Since Goldfinger Sean Connery had been extremely vocal is his dissatisfaction with the James Bond films. The vast amount of time he had to devote to filming and publicising each entry in the series left him with barely any time to undertake other projects. Although Broccoli and Saltzman agreed to make Connery’s fifth Bond the final one of his original contract and offered him $1 million to appear in a sixth it did not come as a surprise to anyone when he announced his departure from the series during production of You Only Live Twice. The final straw for Connery came during filming in Japan when he was plagued by the press and even followed into the toilet by a journalist asking questions. Connery coasts through proceedings looking bored at the poor material he’s been given to deliver, doing his utmost not to be blown to smithereens by the enormous supply of pyrotechnics that the special effects team have access to, and fighting not to be swamped by increasingly elaborate and gargantuan backdrops.
Connery’s woes were not helped by the mediocre cast assembled to support him. Apart from the minimal scenes with the reliable regulars M,Q and Moneypenny, the only actor Connery sparked with was Tetsuro Tamba as Tiger Tanaka, head of the Japanese Secret Service, an ally in the mold of the well-received Kerim Bay of From Russia With Love fame. Lack of plausible characterisation in the script for the Bond Girls was most certainly a contributing factor but zero chemistry between Connery and leading ladies Akiko Wakabayashi and Mie Hama as Aki and Kissy Suzuki respectively certainly did not help matters. Possibly the worst casting decision of the film related to Bond’s archenemy Ernst Stavro Blofeld.
Until You Only Live Twice Blofeld had represented by the voice of Eric Pohlmann and the hands of Anthony Dawson (Professor Dent in Dr. No). Now he was revealed in his full glory. And he was Donald Pleasence! Without question a superb actor Pleasence was utterly miscast here. His slight frame when placed against Connery was laughable, as was the attempt to toughen him up with the addition of a scar across his eye. Pleasence’s Blofeld would later inspire the creation of Dr Evil by Mike Myers for the Austin Powers trilogy. In fact Pleasence was a last minute replacement for another piece of miscasting, that of Czech actor Jan Werich who had been cast as Blofeld by Harry Saltzman. After five days on set the filmmakers concluded that they had made a huge error as Werich resembled a “poor, benevolent Santa Claus” rather than a person with the capability to be Bond’s archenemy . The casting of Blofeld in the official Bond series has always been fairly dire with only Telly Savalas coming close to the potential offered by the character. It is something of a mystery why two-time Blofeld voice artist Eric Pohlmann was not simply asked to appear in person.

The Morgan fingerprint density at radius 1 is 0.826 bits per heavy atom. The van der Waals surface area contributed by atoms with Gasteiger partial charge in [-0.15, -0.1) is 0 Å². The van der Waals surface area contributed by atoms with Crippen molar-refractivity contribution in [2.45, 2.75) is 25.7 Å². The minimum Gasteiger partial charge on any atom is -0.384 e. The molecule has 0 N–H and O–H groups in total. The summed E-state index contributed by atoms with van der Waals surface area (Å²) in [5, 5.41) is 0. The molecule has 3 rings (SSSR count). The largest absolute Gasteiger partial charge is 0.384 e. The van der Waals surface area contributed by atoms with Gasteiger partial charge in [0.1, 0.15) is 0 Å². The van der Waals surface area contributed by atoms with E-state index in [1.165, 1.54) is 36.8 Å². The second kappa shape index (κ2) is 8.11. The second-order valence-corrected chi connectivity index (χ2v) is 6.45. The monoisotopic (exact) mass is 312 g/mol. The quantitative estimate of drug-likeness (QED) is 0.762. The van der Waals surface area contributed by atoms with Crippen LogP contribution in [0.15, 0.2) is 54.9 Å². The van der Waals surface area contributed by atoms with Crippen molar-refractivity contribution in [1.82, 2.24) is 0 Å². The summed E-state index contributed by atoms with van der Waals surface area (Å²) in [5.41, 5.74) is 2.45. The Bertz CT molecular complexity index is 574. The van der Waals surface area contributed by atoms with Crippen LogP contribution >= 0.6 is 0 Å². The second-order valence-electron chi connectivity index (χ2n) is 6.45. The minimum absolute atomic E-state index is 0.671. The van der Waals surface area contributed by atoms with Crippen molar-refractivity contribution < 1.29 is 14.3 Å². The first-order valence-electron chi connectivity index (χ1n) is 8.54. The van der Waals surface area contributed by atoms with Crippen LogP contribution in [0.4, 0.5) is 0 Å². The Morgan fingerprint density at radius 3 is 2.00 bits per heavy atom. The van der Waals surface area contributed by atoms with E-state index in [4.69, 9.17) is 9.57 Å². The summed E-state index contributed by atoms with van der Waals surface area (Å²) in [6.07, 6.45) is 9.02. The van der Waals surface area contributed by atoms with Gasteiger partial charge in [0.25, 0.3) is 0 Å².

By making this film ahead of On Her Majesty’s Secret Service the character narrative of the literary Blofeld Trilogy was ruined and is an indicator that the producers were becoming less reverential of Fleming’s material than had been the case for the first four films in the series. Ultimately You Only Live Twice was a surfeit of exciting bangs and flashes on the big screen as opposed to a development of engaging material that actors could exercise their talents upon. Money was now more important than merit.
1 From Russia With Love
4 Dr. No
5 You Only Live Twice